Parse, parse, parse, my friends.  This president doesn’t speak in the terms of American political philosophy, which holds government and its leaders accountable for meanings both philosophical and practical.  It is not our practice, in American government, to shrug off misleading demagoguery.  That’s not “business as usual” for us.  Our president is supposed to bind himself to constitutional meanings.  He is supposed to depict the actions of government honestly.  It’s a big deal that this one doesn’t.

The Trillion Dollar Coin Approach to Mideast Peace

Thursday, January 17th, 2013

There have been rumors and shmumors about America’s intention of minting a “trillion dollar coin” and sticking it in the Federal Reserve in order to bypass the so-called debt ceiling, which is more of a debt elevator. I couldn’t help but think of the Simpsons episode where the government prints a trillion dollar bill and Mr. Burns and Homer escape with it and somehow it ends up in the hands of Fidel Castro and the country survives on the wealth of the trillion dollar bill.

It is rare that I am dumbfounded, but this time I really am. I don’t know what to say. The mere possibility of the minting of a trillion dollar coin is so despicably absurd that I’m overloaded with a litany of potential sarcastic remarks that none of them can fit through the door of my mouth as they’re all crowding together simultaneously and are now jammed in the back of my throat and I can hardly breathe. Jon Stewart did a pristine job I must say.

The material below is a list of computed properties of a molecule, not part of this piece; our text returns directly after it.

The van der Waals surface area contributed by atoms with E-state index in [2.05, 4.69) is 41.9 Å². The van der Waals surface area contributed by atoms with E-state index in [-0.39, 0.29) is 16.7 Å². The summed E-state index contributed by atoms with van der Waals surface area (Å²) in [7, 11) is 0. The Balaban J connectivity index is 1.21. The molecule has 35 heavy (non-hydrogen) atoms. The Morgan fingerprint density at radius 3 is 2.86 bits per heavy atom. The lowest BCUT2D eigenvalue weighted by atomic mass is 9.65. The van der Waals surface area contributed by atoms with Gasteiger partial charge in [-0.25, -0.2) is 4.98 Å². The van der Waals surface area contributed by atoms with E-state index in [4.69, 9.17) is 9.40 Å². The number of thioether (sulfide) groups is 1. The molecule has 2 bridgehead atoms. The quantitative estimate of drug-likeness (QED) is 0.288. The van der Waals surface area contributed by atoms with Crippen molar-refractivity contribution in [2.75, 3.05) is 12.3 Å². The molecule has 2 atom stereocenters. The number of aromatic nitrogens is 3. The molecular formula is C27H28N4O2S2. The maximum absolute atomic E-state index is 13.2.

Let me just start by saying that the source of this problem is that some primordial government, when it came in and seized the local mints and splayed the king’s face over all the coins, decided to give the monetary unit a proper name instead of a weight. For example, “dinars” instead of “ounces”. Then the Alice-in-Wonderland concept of “face value” was born, which doesn’t really exist. If instead of “dollars” the term for money was “grams” then money would be tied to weight instead of fancy shmancy names like “dollar” and the possibility of printing a gram of money or a “trillion gram coin” would be a lot more difficult for the government to do. So they had to rename the monetary unit to some imaginary term.

Two obvious questions are these, reductio ad absurdums, but it’s hard to engage in those when the premise you are attacking is itself so intensely absurd on its own:

  1. If you’re going to mint a trillion dollar coin, why not mint 16 of them and pay off the national debt?
  2. Why make it out of platinum? Why not elephant dung?

Better yet, you want mideast peace, right? And you love foreign aid and meddling. Then by God go all out! Why use it for such a petty thing as raising the “debt ceiling”? I say give the trillion dollar elephant dung to Israel, and then we can buy all of Syria, Jordan, Lebanon and Egypt and every single Arab in the country, pay them outrageous salaries to tap dance for us, and give them each their own personal trained pet chimpanzee to give them manicures and shiatsu massages and build them all gold-plated ivory mansions so they’ll be happy and won’t have to do anything after the daily tap dance for the Jews? Everyone over here will be rich, obviously, and therefore at peace. And the chimpanzee population will have a big boon.

There’s only one problem. How are we doing to break a trillion to get all this done? The local Five and Dime? Or the Five and Trillion?

And you want to use it to get around your stupid debt ceiling?

My Lord the world has lost its mind.

And don’t forget, there is nothing qualitatively different between a trillion dollar coin, and a one dollar bill.

Visit Settlers of Samaria.